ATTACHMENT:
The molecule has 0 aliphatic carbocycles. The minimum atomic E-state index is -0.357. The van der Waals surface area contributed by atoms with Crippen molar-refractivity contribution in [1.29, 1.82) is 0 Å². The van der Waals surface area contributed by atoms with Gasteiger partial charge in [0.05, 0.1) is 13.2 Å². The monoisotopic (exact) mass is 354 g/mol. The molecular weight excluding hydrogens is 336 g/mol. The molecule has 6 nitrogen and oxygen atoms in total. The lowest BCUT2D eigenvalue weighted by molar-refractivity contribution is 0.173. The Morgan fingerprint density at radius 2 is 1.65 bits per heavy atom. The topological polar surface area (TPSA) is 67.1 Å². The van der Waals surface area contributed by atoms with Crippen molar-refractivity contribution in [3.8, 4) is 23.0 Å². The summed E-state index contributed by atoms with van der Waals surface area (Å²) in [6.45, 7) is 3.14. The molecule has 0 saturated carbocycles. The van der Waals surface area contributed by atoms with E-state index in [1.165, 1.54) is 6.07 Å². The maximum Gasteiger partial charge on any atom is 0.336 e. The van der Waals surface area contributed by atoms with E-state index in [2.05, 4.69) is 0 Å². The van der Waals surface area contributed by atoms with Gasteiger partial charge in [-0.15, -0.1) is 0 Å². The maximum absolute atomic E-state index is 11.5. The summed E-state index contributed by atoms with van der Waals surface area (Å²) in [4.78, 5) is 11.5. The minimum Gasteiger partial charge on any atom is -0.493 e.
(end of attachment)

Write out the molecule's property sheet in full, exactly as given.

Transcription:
The molecule has 0 aliphatic carbocycles. The minimum atomic E-state index is -0.357. The van der Waals surface area contributed by atoms with Crippen molar-refractivity contribution in [1.29, 1.82) is 0 Å². The van der Waals surface area contributed by atoms with Gasteiger partial charge in [0.05, 0.1) is 13.2 Å². The monoisotopic (exact) mass is 354 g/mol. The molecular weight excluding hydrogens is 336 g/mol. The molecule has 6 nitrogen and oxygen atoms in total. The lowest BCUT2D eigenvalue weighted by molar-refractivity contribution is 0.173. The Morgan fingerprint density at radius 2 is 1.65 bits per heavy atom. The topological polar surface area (TPSA) is 67.1 Å². The van der Waals surface area contributed by atoms with Crippen molar-refractivity contribution in [3.8, 4) is 23.0 Å². The summed E-state index contributed by atoms with van der Waals surface area (Å²) in [6.45, 7) is 3.14. The molecule has 0 saturated carbocycles. The van der Waals surface area contributed by atoms with E-state index in [1.165, 1.54) is 6.07 Å². The maximum Gasteiger partial charge on any atom is 0.336 e. The van der Waals surface area contributed by atoms with E-state index in [2.05, 4.69) is 0 Å². The van der Waals surface area contributed by atoms with Gasteiger partial charge in [-0.15, -0.1) is 0 Å². The maximum absolute atomic E-state index is 11.5. The summed E-state index contributed by atoms with van der Waals surface area (Å²) in [4.78, 5) is 11.5. The minimum Gasteiger partial charge on any atom is -0.493 e.